You interviewed like a pro and now the employer is keen to make you a job offer. But first, they’ve asked you to produce a list of references they can contact in order to find out a little more about you.
Have you prepped your references well in advance so that they’re ready to speak on your behalf?
Timing Is Crucial
Once an employer has asked you to produce references, the clock is ticking against you so you need to act fast. That’s why there are two main things you should have done beforehand: one is to have chosen the right mixture of people who will agree to be your references, and two is to have gotten them ready to say pretty much what you’d like them to.
Sometimes the employer will allow you to pick anyone you want in terms of a reference. In this case, you’d probably want to go with someone who knows you from a job you’ve been at and will speak glowingly about you.
Or the employer might be more specific and ask, for example, to get in touch with:
• your most recent boss (unless you’re still working somewhere and notifying your boss of your upcoming departure would get you in trouble) or a previous boss
• a co-worker who is familiar with your performance on the job
• an employee who has reported directly to you, or someone else at your recent place of work who can speak about you knowledgeably
• a personal reference who can testify to your good character
In terms of choosing a co-worker, this can be anyone you’ve worked with fairly closely over the years who didn’t report to you, though it’s in your favour to choose someone at least at your level, if not higher.
Bigger titles can make a bigger impression.
As for someone you’ve supervised, they can either have reported into you – that is, you were their boss – or more informally, such as when you headed up a committee and had team members you oversaw.
Narrow this down to the ones who remember you and might be willing to say nice things about you.
Then add in one more selection criterion: their ability to present information effectively. It’s one thing to have your biggest fans wanting to rave about you. But if they can’t come across as professional or credible, strike them from your list. Same for anyone who might be holding a festering grudge against you.
Make It Easy For Your References
Once you have three or four relevant people – if available – who’ve agreed to provide testimonials, your task is to assist them by coaching them and reminding them of why you’re the ideal candidate for this new job you’re pursuing. Get in touch with each reference as soon as you can once you’ve been offered a job and have given out their contact info. Let them know that you are truly interested in this potential assignment and that their assistance would be really appreciated. Mention something toward the effect of how you’d like to make it as easy as possible for them to fulfill their duty, so would they mind if you gave them a few pointers on what they might say about you.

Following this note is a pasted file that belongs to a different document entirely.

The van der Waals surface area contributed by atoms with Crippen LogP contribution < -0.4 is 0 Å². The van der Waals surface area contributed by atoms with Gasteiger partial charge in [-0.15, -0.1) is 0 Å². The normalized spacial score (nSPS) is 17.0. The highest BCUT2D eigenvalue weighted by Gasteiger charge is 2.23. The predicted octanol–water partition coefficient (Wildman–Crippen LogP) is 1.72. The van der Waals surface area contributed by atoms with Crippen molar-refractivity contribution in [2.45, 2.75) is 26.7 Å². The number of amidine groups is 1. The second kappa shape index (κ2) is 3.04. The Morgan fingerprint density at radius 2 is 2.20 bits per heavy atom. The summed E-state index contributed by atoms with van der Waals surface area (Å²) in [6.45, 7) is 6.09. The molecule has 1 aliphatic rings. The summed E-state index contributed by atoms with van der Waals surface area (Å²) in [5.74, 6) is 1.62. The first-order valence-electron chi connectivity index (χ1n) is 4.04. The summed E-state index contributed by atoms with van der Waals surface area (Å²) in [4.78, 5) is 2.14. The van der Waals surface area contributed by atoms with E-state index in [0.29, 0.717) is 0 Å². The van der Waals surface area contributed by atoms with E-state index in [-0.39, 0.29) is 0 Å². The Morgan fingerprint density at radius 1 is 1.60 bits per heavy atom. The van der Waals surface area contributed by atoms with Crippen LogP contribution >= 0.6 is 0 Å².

At that point you can do the following:
• Send each of them a page with some reminders of the key projects and accomplishments you were involved with
• Highlight some of your personal characteristics you’d prefer them to focus on (e.g. being reliable, hard-working, easy to get along with, not afraid to make tough decisions, etc.) that are relevant to the job you’re being offered
• Inquire about any questions they might have in terms of representing you
• One more thing: don’t be afraid to ask if there are any negatives they might be inclined to reveal if the potential employer probes. Better to deal with these issues here and now than to get sandbagged when it counts.
Thank Your Promoters For Their Efforts
It’s always nice to say thank you to the people who aid you along your road to a new job. References, in particular, can be the make-or-break point in the process, so be sure to praise them for saying such wonderful things about you. If you do accept the job offer, consider taking each of the references who were contacted out for lunch or dinner; it’s your way of celebrating success in the job hunt and sharing that excitement in a way that says “you helped make it happen.”